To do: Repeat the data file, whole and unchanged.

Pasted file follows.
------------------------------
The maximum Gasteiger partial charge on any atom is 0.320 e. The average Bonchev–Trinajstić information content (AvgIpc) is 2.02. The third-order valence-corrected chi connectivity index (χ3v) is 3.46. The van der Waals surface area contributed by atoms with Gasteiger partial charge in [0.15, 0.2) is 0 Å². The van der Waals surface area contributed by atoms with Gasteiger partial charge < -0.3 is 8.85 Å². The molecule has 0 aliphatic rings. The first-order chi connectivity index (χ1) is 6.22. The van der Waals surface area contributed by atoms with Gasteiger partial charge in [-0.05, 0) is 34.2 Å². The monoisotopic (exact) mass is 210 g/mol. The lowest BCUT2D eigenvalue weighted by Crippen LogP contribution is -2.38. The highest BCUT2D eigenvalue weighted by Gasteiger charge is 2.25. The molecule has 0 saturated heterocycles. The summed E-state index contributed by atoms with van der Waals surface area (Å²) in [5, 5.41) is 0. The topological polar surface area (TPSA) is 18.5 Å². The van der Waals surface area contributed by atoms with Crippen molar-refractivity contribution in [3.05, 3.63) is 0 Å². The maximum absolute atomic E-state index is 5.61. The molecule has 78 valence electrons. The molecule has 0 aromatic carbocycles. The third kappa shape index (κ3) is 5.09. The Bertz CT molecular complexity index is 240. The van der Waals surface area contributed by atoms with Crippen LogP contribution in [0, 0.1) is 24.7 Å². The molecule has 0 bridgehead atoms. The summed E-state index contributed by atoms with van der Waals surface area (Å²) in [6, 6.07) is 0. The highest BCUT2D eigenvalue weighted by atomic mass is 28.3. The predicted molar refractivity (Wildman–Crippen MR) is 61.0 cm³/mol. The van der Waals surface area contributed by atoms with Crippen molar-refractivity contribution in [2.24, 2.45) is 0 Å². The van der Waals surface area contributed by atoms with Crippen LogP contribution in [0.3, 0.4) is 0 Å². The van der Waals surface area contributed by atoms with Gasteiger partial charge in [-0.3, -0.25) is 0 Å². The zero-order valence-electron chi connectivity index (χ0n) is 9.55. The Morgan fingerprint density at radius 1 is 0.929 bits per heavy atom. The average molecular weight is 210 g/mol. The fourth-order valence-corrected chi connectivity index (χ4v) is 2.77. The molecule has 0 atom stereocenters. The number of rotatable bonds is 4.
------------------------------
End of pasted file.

The maximum Gasteiger partial charge on any atom is 0.320 e. The average Bonchev–Trinajstić information content (AvgIpc) is 2.02. The third-order valence-corrected chi connectivity index (χ3v) is 3.46. The van der Waals surface area contributed by atoms with Gasteiger partial charge in [0.15, 0.2) is 0 Å². The van der Waals surface area contributed by atoms with Gasteiger partial charge < -0.3 is 8.85 Å². The molecule has 0 aliphatic rings. The first-order chi connectivity index (χ1) is 6.22. The van der Waals surface area contributed by atoms with Gasteiger partial charge in [-0.05, 0) is 34.2 Å². The monoisotopic (exact) mass is 210 g/mol. The lowest BCUT2D eigenvalue weighted by Crippen LogP contribution is -2.38. The highest BCUT2D eigenvalue weighted by Gasteiger charge is 2.25. The molecule has 0 saturated heterocycles. The summed E-state index contributed by atoms with van der Waals surface area (Å²) in [5, 5.41) is 0. The topological polar surface area (TPSA) is 18.5 Å². The van der Waals surface area contributed by atoms with Crippen molar-refractivity contribution in [3.05, 3.63) is 0 Å². The maximum absolute atomic E-state index is 5.61. The molecule has 78 valence electrons. The molecule has 0 aromatic carbocycles. The third kappa shape index (κ3) is 5.09. The Bertz CT molecular complexity index is 240. The van der Waals surface area contributed by atoms with Crippen LogP contribution in [0, 0.1) is 24.7 Å². The molecule has 0 bridgehead atoms. The summed E-state index contributed by atoms with van der Waals surface area (Å²) in [6, 6.07) is 0. The highest BCUT2D eigenvalue weighted by atomic mass is 28.3. The predicted molar refractivity (Wildman–Crippen MR) is 61.0 cm³/mol. The van der Waals surface area contributed by atoms with Crippen molar-refractivity contribution in [2.24, 2.45) is 0 Å². The van der Waals surface area contributed by atoms with Crippen LogP contribution in [0.3, 0.4) is 0 Å². The van der Waals surface area contributed by atoms with Gasteiger partial charge in [-0.3, -0.25) is 0 Å². The zero-order valence-electron chi connectivity index (χ0n) is 9.55. The Morgan fingerprint density at radius 1 is 0.929 bits per heavy atom. The average molecular weight is 210 g/mol. The fourth-order valence-corrected chi connectivity index (χ4v) is 2.77. The molecule has 0 atom stereocenters. The number of rotatable bonds is 4.